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Podcast API Tutorial – Blubrry Analytics API

Blubrry is a long standing provider of podcast hosting and IAB-certified statistics. They also offer a RESTful API for pulling podcast statistics, uploading new media, managing episodes and more.  In this tutorial we will focus on the Blubrry Statistics/Analytics API and explore how you can integrate it in your own application through a practical, step-by-step example. (Full disclosure, I’m a software developer at Blubrry.)

This tutorial will cover the following:

  • Using OAuth 2 for authentication and authorization 
  • Using Postman to make requests to the Blubrry API
  • Integrating the API into a Python application

What can you do with the Blubrry Stats API?

The Blubrry Stats API allows you to pull information about your overall podcast downloads, as well as list individual episodes and their totals. By retrieving this data, you can perform your own data manipulation and calculations to further analyze trends within your show’s analytics. You can also create your own data visualization dashboard using a platform such as databox. Within databox, you can create dashboards showing your podcast stats, along with data from services like Google analytics, social media, and more all in one place. Learn more here.

Getting started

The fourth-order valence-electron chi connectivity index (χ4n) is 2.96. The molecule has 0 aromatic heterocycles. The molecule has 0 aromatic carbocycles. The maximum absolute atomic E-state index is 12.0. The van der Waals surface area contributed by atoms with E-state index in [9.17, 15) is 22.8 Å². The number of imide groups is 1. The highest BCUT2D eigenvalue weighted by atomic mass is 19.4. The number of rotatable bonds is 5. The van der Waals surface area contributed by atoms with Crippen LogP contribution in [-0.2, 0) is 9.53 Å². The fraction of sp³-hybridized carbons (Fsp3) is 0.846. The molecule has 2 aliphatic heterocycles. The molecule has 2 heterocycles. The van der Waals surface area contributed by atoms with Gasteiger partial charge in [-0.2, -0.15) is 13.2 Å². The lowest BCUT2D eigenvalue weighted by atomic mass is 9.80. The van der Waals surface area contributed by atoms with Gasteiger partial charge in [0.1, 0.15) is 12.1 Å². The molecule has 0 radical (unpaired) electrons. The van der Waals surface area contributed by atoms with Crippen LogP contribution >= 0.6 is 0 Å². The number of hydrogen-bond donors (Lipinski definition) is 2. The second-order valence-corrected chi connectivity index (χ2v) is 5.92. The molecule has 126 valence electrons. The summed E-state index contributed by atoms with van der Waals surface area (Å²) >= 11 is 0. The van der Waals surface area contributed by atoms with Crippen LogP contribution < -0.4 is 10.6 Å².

Since this tutorial will be using the Stats API, it assumes that you already have a show that uses Blubrry hosting or stats. If you are not using Blubrry services yet, you will first need to sign up for a free or paid plan. (Note that most of the API endpoints are only available with the paid plan). 

podcast stats graphic

Analytics for your Podcast, regardless of where it's hosted

Even if your podcast is hosted elsewhere, you can still use the Blubrry statistics redirect to get data for your podcast. For only $5/month, you can get in-depth analytics on where your downloads are coming from and which platforms are most popular with your show. Click here to get one month free.

Blubrry API Keys

To access the API, you will need a client id and client secret from Blubrry. You can request keys here.

Using the Blubrry API in Postman

Postman is a tool that makes it easy to authenticate and test making requests to API endpoints.

This specification file contains all the Blubrry API endpoints available and will be imported into Postman so that we don’t have to manually type in every API call we want to make. 

2. Import the OpenAPI specification file into Postman

Within Postman, on the top left hand corner click on Import. Click on Upload Files and select the OpenAPI file you downloaded in step 1. Leave the default settings and click import. The Blubrry API should appear as a collection on the left sidebar.

3. Setup OAuth 2.0 Authentication

In order to make API calls, we need to generate an access token using our Blubrry client id and secret. Edit the Blubrry API collection and go to the Authorization tab. Set the type to OAuth 2.0 and click on Get New Access Token. 

Postman edit collection
Postman authorization screen

Get an access and refresh token

Fill in the fields as shown below, replacing the client id and secret fields with your API keys. 

Postman oauth2 authorization

Once you click on Request Token, you will be asked to authenticate with your Blubrry account and grant access. If you are not signed in, it will first ask you to sign in with your Blubrry account email and password. 

Blubrry sign in screen
Blubrry authorize screen